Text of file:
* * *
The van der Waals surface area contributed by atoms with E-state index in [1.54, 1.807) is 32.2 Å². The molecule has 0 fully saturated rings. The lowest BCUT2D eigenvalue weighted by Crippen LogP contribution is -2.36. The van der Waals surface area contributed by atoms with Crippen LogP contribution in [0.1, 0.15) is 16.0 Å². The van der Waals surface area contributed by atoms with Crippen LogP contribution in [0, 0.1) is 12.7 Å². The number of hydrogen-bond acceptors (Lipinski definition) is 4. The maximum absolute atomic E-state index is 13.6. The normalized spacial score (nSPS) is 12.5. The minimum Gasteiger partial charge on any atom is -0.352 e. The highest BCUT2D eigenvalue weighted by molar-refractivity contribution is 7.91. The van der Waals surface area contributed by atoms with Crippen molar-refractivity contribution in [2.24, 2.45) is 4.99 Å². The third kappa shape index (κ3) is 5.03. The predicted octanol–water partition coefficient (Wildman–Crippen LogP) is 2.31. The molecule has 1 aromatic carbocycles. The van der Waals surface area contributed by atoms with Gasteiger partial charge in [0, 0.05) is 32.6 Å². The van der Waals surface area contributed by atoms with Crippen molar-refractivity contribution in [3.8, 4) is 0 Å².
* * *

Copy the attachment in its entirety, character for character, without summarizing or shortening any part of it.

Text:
The van der Waals surface area contributed by atoms with E-state index in [1.54, 1.807) is 32.2 Å². The molecule has 0 fully saturated rings. The lowest BCUT2D eigenvalue weighted by Crippen LogP contribution is -2.36. The van der Waals surface area contributed by atoms with Crippen LogP contribution in [0.1, 0.15) is 16.0 Å². The van der Waals surface area contributed by atoms with Crippen LogP contribution in [0, 0.1) is 12.7 Å². The number of hydrogen-bond acceptors (Lipinski definition) is 4. The maximum absolute atomic E-state index is 13.6. The normalized spacial score (nSPS) is 12.5. The minimum Gasteiger partial charge on any atom is -0.352 e. The highest BCUT2D eigenvalue weighted by molar-refractivity contribution is 7.91. The van der Waals surface area contributed by atoms with Crippen molar-refractivity contribution in [2.24, 2.45) is 4.99 Å². The third kappa shape index (κ3) is 5.03. The predicted octanol–water partition coefficient (Wildman–Crippen LogP) is 2.31. The molecule has 1 aromatic carbocycles. The van der Waals surface area contributed by atoms with Gasteiger partial charge in [0, 0.05) is 32.6 Å². The van der Waals surface area contributed by atoms with Crippen molar-refractivity contribution in [3.8, 4) is 0 Å².